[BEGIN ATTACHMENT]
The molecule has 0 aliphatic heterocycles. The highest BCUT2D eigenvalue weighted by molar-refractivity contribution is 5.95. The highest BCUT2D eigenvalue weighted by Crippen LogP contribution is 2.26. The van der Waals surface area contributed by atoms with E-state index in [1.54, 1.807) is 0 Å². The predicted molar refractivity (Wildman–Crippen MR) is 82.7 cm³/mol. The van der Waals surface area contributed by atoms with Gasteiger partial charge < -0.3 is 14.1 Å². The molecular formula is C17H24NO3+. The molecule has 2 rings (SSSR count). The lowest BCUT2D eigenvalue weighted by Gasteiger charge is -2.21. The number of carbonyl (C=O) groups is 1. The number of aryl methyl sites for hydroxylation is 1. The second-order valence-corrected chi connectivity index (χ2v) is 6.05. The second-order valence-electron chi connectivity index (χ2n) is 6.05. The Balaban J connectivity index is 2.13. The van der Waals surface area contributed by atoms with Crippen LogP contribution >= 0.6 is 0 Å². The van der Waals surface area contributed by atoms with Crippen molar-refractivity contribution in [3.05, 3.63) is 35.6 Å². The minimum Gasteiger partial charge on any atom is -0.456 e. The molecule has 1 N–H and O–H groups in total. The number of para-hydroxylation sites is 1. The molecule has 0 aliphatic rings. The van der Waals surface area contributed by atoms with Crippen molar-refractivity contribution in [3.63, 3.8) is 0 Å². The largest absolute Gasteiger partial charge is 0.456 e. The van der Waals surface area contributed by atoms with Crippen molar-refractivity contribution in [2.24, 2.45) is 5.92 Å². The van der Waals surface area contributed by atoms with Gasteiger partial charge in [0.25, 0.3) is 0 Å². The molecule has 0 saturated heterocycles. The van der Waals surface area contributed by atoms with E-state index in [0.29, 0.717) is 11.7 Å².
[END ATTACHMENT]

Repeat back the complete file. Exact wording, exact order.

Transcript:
The molecule has 0 aliphatic heterocycles. The highest BCUT2D eigenvalue weighted by molar-refractivity contribution is 5.95. The highest BCUT2D eigenvalue weighted by Crippen LogP contribution is 2.26. The van der Waals surface area contributed by atoms with E-state index in [1.54, 1.807) is 0 Å². The predicted molar refractivity (Wildman–Crippen MR) is 82.7 cm³/mol. The van der Waals surface area contributed by atoms with Gasteiger partial charge < -0.3 is 14.1 Å². The molecular formula is C17H24NO3+. The molecule has 2 rings (SSSR count). The lowest BCUT2D eigenvalue weighted by Gasteiger charge is -2.21. The number of carbonyl (C=O) groups is 1. The number of aryl methyl sites for hydroxylation is 1. The second-order valence-corrected chi connectivity index (χ2v) is 6.05. The second-order valence-electron chi connectivity index (χ2n) is 6.05. The Balaban J connectivity index is 2.13. The van der Waals surface area contributed by atoms with Crippen LogP contribution >= 0.6 is 0 Å². The van der Waals surface area contributed by atoms with Crippen molar-refractivity contribution in [3.05, 3.63) is 35.6 Å². The minimum Gasteiger partial charge on any atom is -0.456 e. The molecule has 1 N–H and O–H groups in total. The number of para-hydroxylation sites is 1. The molecule has 0 aliphatic rings. The van der Waals surface area contributed by atoms with Crippen molar-refractivity contribution in [3.63, 3.8) is 0 Å². The largest absolute Gasteiger partial charge is 0.456 e. The van der Waals surface area contributed by atoms with Crippen molar-refractivity contribution in [2.24, 2.45) is 5.92 Å². The van der Waals surface area contributed by atoms with Gasteiger partial charge in [0.25, 0.3) is 0 Å². The molecule has 0 saturated heterocycles. The van der Waals surface area contributed by atoms with E-state index in [0.29, 0.717) is 11.7 Å².